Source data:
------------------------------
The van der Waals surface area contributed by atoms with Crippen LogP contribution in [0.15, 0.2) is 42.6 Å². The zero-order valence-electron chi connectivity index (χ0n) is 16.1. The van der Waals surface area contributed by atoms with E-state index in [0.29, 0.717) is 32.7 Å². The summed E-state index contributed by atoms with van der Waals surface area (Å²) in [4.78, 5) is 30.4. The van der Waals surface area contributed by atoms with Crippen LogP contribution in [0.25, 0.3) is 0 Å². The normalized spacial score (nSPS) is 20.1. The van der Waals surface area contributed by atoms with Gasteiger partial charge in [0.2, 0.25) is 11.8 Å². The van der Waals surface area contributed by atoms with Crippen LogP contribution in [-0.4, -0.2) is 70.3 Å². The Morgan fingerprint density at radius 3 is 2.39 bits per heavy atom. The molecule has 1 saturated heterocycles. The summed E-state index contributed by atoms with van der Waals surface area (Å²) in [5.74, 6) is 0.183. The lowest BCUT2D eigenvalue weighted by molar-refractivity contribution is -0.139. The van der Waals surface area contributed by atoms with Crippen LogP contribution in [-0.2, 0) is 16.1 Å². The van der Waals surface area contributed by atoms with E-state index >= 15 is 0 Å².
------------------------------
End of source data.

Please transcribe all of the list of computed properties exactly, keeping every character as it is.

The van der Waals surface area contributed by atoms with Crippen LogP contribution in [0.15, 0.2) is 42.6 Å². The zero-order valence-electron chi connectivity index (χ0n) is 16.1. The van der Waals surface area contributed by atoms with E-state index in [0.29, 0.717) is 32.7 Å². The summed E-state index contributed by atoms with van der Waals surface area (Å²) in [4.78, 5) is 30.4. The van der Waals surface area contributed by atoms with Crippen LogP contribution in [0.25, 0.3) is 0 Å². The normalized spacial score (nSPS) is 20.1. The van der Waals surface area contributed by atoms with Gasteiger partial charge in [0.2, 0.25) is 11.8 Å². The van der Waals surface area contributed by atoms with Crippen LogP contribution in [-0.4, -0.2) is 70.3 Å². The Morgan fingerprint density at radius 3 is 2.39 bits per heavy atom. The molecule has 1 saturated heterocycles. The summed E-state index contributed by atoms with van der Waals surface area (Å²) in [5.74, 6) is 0.183. The lowest BCUT2D eigenvalue weighted by molar-refractivity contribution is -0.139. The van der Waals surface area contributed by atoms with Crippen LogP contribution in [-0.2, 0) is 16.1 Å². The van der Waals surface area contributed by atoms with E-state index >= 15 is 0 Å².